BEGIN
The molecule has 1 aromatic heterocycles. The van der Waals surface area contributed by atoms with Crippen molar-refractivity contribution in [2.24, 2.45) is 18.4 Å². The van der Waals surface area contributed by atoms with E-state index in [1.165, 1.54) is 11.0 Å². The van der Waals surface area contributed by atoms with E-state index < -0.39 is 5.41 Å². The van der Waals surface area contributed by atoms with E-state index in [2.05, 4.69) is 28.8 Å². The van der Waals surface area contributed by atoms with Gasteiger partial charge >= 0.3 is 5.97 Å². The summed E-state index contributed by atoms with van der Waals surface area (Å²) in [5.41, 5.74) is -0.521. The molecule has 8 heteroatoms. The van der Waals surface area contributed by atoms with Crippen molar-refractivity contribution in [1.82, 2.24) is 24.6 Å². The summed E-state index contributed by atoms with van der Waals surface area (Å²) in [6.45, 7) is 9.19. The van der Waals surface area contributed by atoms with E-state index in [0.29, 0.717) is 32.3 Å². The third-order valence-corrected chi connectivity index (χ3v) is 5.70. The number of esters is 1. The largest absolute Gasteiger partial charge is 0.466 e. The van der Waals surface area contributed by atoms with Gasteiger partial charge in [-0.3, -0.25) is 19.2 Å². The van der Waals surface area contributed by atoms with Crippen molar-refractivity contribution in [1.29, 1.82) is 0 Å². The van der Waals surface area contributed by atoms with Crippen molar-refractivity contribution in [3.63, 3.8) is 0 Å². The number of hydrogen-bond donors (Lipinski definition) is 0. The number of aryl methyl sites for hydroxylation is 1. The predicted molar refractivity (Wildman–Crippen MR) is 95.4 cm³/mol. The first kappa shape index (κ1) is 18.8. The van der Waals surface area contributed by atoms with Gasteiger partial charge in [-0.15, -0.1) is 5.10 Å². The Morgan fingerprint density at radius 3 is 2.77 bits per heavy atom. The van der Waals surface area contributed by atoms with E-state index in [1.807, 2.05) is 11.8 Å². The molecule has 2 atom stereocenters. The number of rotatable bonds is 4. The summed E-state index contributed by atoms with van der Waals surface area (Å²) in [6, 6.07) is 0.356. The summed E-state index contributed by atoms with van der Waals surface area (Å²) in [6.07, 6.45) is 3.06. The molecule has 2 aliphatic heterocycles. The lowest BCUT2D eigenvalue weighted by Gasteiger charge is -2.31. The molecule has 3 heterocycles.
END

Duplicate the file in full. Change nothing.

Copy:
The molecule has 1 aromatic heterocycles. The van der Waals surface area contributed by atoms with Crippen molar-refractivity contribution in [2.24, 2.45) is 18.4 Å². The van der Waals surface area contributed by atoms with E-state index in [1.165, 1.54) is 11.0 Å². The van der Waals surface area contributed by atoms with E-state index < -0.39 is 5.41 Å². The van der Waals surface area contributed by atoms with E-state index in [2.05, 4.69) is 28.8 Å². The van der Waals surface area contributed by atoms with Gasteiger partial charge >= 0.3 is 5.97 Å². The summed E-state index contributed by atoms with van der Waals surface area (Å²) in [5.41, 5.74) is -0.521. The molecule has 8 heteroatoms. The van der Waals surface area contributed by atoms with Crippen molar-refractivity contribution in [1.82, 2.24) is 24.6 Å². The summed E-state index contributed by atoms with van der Waals surface area (Å²) in [6.45, 7) is 9.19. The van der Waals surface area contributed by atoms with E-state index in [0.29, 0.717) is 32.3 Å². The third-order valence-corrected chi connectivity index (χ3v) is 5.70. The number of esters is 1. The largest absolute Gasteiger partial charge is 0.466 e. The van der Waals surface area contributed by atoms with Gasteiger partial charge in [-0.3, -0.25) is 19.2 Å². The van der Waals surface area contributed by atoms with Crippen molar-refractivity contribution in [1.29, 1.82) is 0 Å². The van der Waals surface area contributed by atoms with Crippen molar-refractivity contribution in [3.63, 3.8) is 0 Å². The number of hydrogen-bond donors (Lipinski definition) is 0. The number of aryl methyl sites for hydroxylation is 1. The predicted molar refractivity (Wildman–Crippen MR) is 95.4 cm³/mol. The first kappa shape index (κ1) is 18.8. The van der Waals surface area contributed by atoms with Gasteiger partial charge in [-0.15, -0.1) is 5.10 Å². The Morgan fingerprint density at radius 3 is 2.77 bits per heavy atom. The van der Waals surface area contributed by atoms with E-state index in [1.807, 2.05) is 11.8 Å². The molecule has 2 atom stereocenters. The number of rotatable bonds is 4. The summed E-state index contributed by atoms with van der Waals surface area (Å²) in [6, 6.07) is 0.356. The summed E-state index contributed by atoms with van der Waals surface area (Å²) in [6.07, 6.45) is 3.06. The molecule has 2 aliphatic heterocycles. The lowest BCUT2D eigenvalue weighted by Gasteiger charge is -2.31. The molecule has 3 heterocycles.